Effects of oral verapamil in patients with atrioventricular reentrant tachycardia incorporating an accessory pathway.
In 14 patients with atrioventricular reentrant tachycardia incorporating an accessory pathway, electrophysiologic studies were performed before and serially at 0.5--1-hour intervals for 6 hours after the fourth dose of 80 mg of oral verapamil given every 6 hours. Verapamil increased both the longest atrial paced cycle length producing type 1 atrioventricular block and the effective refractory period of the atrioventricular conduction system at all measurements. Before verapamil, sustained tachycardia could be induced in all 14 patients. After verapamil, six patients had induction of echo beats alone at all measurements, and in eight patients nonsustained or sustained tachycardia could be induced, particularly after the fourth hour. Follow-up study with oral verapamil at the same dosage in 13 patients for 7 +/- 5 months (+/- SD) revealed that the six patients with induction of echo beats alone have been free of symptomatic arrhythmia, while six of the remaining eight patients had occasional attacks of sustained tachycardia. Thus, oral verapamil increases atrioventricular nodal refractoriness, with an effect lasting up to 6 hours. Electrophysiologic study performed 5-6 hours after verapamil can be used to predict clinical responses in patients with atrioventricular reentrant tachycardia.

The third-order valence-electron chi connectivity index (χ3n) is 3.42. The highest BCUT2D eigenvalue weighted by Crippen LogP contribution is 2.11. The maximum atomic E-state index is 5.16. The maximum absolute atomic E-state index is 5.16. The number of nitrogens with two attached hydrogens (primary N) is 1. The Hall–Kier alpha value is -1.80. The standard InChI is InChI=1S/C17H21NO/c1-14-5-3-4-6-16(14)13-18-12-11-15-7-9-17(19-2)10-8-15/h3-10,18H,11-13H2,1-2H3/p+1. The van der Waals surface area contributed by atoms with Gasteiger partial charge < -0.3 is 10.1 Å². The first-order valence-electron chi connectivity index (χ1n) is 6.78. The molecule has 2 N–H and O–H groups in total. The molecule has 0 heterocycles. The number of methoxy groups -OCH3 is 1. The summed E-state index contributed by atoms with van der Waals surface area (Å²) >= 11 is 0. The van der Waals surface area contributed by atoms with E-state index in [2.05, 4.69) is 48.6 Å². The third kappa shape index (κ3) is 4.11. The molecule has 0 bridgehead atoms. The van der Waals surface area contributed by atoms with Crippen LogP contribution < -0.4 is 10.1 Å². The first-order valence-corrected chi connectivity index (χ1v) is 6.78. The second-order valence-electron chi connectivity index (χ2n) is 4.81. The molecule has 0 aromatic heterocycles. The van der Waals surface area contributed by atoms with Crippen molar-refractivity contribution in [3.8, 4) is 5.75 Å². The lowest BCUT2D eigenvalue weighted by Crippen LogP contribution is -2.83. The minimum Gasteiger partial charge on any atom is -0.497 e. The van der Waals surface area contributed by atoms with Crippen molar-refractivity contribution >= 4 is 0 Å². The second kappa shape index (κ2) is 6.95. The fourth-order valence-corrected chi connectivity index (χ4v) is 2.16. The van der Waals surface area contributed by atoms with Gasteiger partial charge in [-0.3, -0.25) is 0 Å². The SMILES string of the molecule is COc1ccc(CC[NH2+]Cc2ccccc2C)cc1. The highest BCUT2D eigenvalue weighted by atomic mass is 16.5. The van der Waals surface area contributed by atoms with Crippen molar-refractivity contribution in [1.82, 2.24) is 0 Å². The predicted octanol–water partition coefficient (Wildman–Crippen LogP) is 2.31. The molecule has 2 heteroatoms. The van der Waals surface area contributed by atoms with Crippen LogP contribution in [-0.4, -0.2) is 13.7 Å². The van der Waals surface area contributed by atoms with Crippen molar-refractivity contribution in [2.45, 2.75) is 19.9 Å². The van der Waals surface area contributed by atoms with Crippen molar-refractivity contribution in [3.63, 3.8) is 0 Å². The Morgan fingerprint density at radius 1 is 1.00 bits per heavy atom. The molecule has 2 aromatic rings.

- Copyright © 1983 by American Heart Association